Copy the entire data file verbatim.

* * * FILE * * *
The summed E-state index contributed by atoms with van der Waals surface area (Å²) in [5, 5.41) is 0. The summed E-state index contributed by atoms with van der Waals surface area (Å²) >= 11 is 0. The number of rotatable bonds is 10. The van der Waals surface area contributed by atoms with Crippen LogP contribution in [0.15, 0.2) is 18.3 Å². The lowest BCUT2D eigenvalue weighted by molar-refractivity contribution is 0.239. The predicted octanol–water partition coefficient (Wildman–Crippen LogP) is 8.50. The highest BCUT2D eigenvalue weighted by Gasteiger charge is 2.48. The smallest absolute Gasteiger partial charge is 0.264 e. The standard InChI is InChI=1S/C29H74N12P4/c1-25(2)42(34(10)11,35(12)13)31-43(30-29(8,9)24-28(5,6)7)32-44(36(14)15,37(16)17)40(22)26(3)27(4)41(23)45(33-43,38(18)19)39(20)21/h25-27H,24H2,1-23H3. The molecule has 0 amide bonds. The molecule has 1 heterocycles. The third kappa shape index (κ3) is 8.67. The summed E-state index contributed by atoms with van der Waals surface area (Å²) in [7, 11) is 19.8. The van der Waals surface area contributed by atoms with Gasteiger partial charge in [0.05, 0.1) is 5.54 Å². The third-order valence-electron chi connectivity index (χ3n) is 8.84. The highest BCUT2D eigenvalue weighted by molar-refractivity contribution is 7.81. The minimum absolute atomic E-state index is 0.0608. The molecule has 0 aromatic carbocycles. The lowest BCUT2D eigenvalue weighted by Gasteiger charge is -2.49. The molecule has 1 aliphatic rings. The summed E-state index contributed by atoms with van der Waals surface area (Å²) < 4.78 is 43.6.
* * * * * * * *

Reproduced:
The summed E-state index contributed by atoms with van der Waals surface area (Å²) in [5, 5.41) is 0. The summed E-state index contributed by atoms with van der Waals surface area (Å²) >= 11 is 0. The number of rotatable bonds is 10. The van der Waals surface area contributed by atoms with Crippen LogP contribution in [0.15, 0.2) is 18.3 Å². The lowest BCUT2D eigenvalue weighted by molar-refractivity contribution is 0.239. The predicted octanol–water partition coefficient (Wildman–Crippen LogP) is 8.50. The highest BCUT2D eigenvalue weighted by Gasteiger charge is 2.48. The smallest absolute Gasteiger partial charge is 0.264 e. The standard InChI is InChI=1S/C29H74N12P4/c1-25(2)42(34(10)11,35(12)13)31-43(30-29(8,9)24-28(5,6)7)32-44(36(14)15,37(16)17)40(22)26(3)27(4)41(23)45(33-43,38(18)19)39(20)21/h25-27H,24H2,1-23H3. The molecule has 0 amide bonds. The molecule has 1 heterocycles. The third kappa shape index (κ3) is 8.67. The summed E-state index contributed by atoms with van der Waals surface area (Å²) in [7, 11) is 19.8. The van der Waals surface area contributed by atoms with Gasteiger partial charge in [0.05, 0.1) is 5.54 Å². The third-order valence-electron chi connectivity index (χ3n) is 8.84. The highest BCUT2D eigenvalue weighted by molar-refractivity contribution is 7.81. The minimum absolute atomic E-state index is 0.0608. The molecule has 0 aromatic carbocycles. The lowest BCUT2D eigenvalue weighted by Gasteiger charge is -2.49. The molecule has 1 aliphatic rings. The summed E-state index contributed by atoms with van der Waals surface area (Å²) < 4.78 is 43.6.